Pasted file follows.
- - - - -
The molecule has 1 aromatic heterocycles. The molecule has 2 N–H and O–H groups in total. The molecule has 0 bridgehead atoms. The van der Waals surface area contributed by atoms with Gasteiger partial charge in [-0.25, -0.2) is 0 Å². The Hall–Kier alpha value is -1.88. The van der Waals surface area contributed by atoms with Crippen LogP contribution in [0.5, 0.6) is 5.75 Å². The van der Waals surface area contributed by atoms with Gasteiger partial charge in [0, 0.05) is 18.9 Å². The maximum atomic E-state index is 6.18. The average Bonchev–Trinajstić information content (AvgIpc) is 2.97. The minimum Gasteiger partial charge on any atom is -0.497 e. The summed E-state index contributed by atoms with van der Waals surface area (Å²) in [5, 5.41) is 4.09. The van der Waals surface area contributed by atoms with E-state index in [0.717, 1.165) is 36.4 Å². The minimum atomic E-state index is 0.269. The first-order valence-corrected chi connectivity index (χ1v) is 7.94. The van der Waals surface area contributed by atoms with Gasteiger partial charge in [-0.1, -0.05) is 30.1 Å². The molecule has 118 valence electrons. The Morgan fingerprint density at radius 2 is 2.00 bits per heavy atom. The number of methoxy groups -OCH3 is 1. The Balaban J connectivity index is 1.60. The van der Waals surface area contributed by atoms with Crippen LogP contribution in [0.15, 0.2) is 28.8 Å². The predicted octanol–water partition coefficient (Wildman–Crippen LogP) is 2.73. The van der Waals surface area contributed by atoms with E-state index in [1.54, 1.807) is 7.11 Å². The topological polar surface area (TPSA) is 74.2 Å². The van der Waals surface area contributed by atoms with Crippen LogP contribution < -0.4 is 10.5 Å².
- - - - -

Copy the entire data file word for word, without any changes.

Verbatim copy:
The molecule has 1 aromatic heterocycles. The molecule has 2 N–H and O–H groups in total. The molecule has 0 bridgehead atoms. The van der Waals surface area contributed by atoms with Gasteiger partial charge in [-0.25, -0.2) is 0 Å². The Hall–Kier alpha value is -1.88. The van der Waals surface area contributed by atoms with Crippen LogP contribution in [0.5, 0.6) is 5.75 Å². The van der Waals surface area contributed by atoms with Gasteiger partial charge in [0, 0.05) is 18.9 Å². The maximum atomic E-state index is 6.18. The average Bonchev–Trinajstić information content (AvgIpc) is 2.97. The minimum Gasteiger partial charge on any atom is -0.497 e. The summed E-state index contributed by atoms with van der Waals surface area (Å²) in [5, 5.41) is 4.09. The van der Waals surface area contributed by atoms with E-state index in [0.717, 1.165) is 36.4 Å². The minimum atomic E-state index is 0.269. The first-order valence-corrected chi connectivity index (χ1v) is 7.94. The van der Waals surface area contributed by atoms with Gasteiger partial charge in [-0.1, -0.05) is 30.1 Å². The molecule has 118 valence electrons. The Morgan fingerprint density at radius 2 is 2.00 bits per heavy atom. The number of methoxy groups -OCH3 is 1. The Balaban J connectivity index is 1.60. The van der Waals surface area contributed by atoms with Crippen LogP contribution in [0.15, 0.2) is 28.8 Å². The predicted octanol–water partition coefficient (Wildman–Crippen LogP) is 2.73. The van der Waals surface area contributed by atoms with E-state index in [1.54, 1.807) is 7.11 Å². The topological polar surface area (TPSA) is 74.2 Å². The van der Waals surface area contributed by atoms with Crippen LogP contribution < -0.4 is 10.5 Å².